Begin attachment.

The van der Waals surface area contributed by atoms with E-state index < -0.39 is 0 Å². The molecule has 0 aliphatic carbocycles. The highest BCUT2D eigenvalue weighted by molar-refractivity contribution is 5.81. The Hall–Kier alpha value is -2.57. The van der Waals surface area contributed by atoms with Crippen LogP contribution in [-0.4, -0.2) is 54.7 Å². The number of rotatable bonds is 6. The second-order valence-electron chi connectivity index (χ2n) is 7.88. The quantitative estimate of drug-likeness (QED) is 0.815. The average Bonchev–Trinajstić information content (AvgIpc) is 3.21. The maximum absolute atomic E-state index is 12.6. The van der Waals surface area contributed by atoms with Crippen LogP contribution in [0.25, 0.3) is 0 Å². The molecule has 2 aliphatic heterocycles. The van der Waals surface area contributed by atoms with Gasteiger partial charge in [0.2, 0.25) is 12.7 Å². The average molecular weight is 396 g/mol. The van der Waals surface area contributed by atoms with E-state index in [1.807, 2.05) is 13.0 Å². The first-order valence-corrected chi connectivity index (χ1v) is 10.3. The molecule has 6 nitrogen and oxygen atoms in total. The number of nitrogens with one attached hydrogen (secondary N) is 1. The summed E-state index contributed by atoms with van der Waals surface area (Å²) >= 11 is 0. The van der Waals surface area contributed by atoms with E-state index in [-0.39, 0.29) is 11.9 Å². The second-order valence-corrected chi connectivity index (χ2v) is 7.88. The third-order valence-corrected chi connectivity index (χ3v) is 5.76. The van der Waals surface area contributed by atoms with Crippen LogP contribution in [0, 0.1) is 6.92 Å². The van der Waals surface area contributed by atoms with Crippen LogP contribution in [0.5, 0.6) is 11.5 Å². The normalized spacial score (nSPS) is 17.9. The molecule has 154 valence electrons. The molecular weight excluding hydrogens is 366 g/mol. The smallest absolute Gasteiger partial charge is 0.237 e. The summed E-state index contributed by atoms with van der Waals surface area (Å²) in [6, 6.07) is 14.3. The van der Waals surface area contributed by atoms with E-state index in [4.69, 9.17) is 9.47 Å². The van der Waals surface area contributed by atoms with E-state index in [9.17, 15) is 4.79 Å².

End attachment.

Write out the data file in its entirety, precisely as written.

The van der Waals surface area contributed by atoms with E-state index < -0.39 is 0 Å². The molecule has 0 aliphatic carbocycles. The highest BCUT2D eigenvalue weighted by molar-refractivity contribution is 5.81. The Hall–Kier alpha value is -2.57. The van der Waals surface area contributed by atoms with Crippen LogP contribution in [-0.4, -0.2) is 54.7 Å². The number of rotatable bonds is 6. The second-order valence-electron chi connectivity index (χ2n) is 7.88. The quantitative estimate of drug-likeness (QED) is 0.815. The average Bonchev–Trinajstić information content (AvgIpc) is 3.21. The maximum absolute atomic E-state index is 12.6. The van der Waals surface area contributed by atoms with Crippen LogP contribution in [0.25, 0.3) is 0 Å². The molecule has 2 aliphatic heterocycles. The van der Waals surface area contributed by atoms with Gasteiger partial charge in [0.2, 0.25) is 12.7 Å². The average molecular weight is 396 g/mol. The van der Waals surface area contributed by atoms with E-state index in [1.807, 2.05) is 13.0 Å². The first-order valence-corrected chi connectivity index (χ1v) is 10.3. The molecule has 6 nitrogen and oxygen atoms in total. The number of nitrogens with one attached hydrogen (secondary N) is 1. The summed E-state index contributed by atoms with van der Waals surface area (Å²) >= 11 is 0. The van der Waals surface area contributed by atoms with E-state index in [-0.39, 0.29) is 11.9 Å². The second-order valence-corrected chi connectivity index (χ2v) is 7.88. The third-order valence-corrected chi connectivity index (χ3v) is 5.76. The van der Waals surface area contributed by atoms with Crippen LogP contribution in [0, 0.1) is 6.92 Å². The van der Waals surface area contributed by atoms with Crippen LogP contribution in [0.5, 0.6) is 11.5 Å². The normalized spacial score (nSPS) is 17.9. The molecule has 154 valence electrons. The molecular weight excluding hydrogens is 366 g/mol. The smallest absolute Gasteiger partial charge is 0.237 e. The summed E-state index contributed by atoms with van der Waals surface area (Å²) in [6, 6.07) is 14.3. The van der Waals surface area contributed by atoms with E-state index in [4.69, 9.17) is 9.47 Å². The van der Waals surface area contributed by atoms with E-state index in [9.17, 15) is 4.79 Å².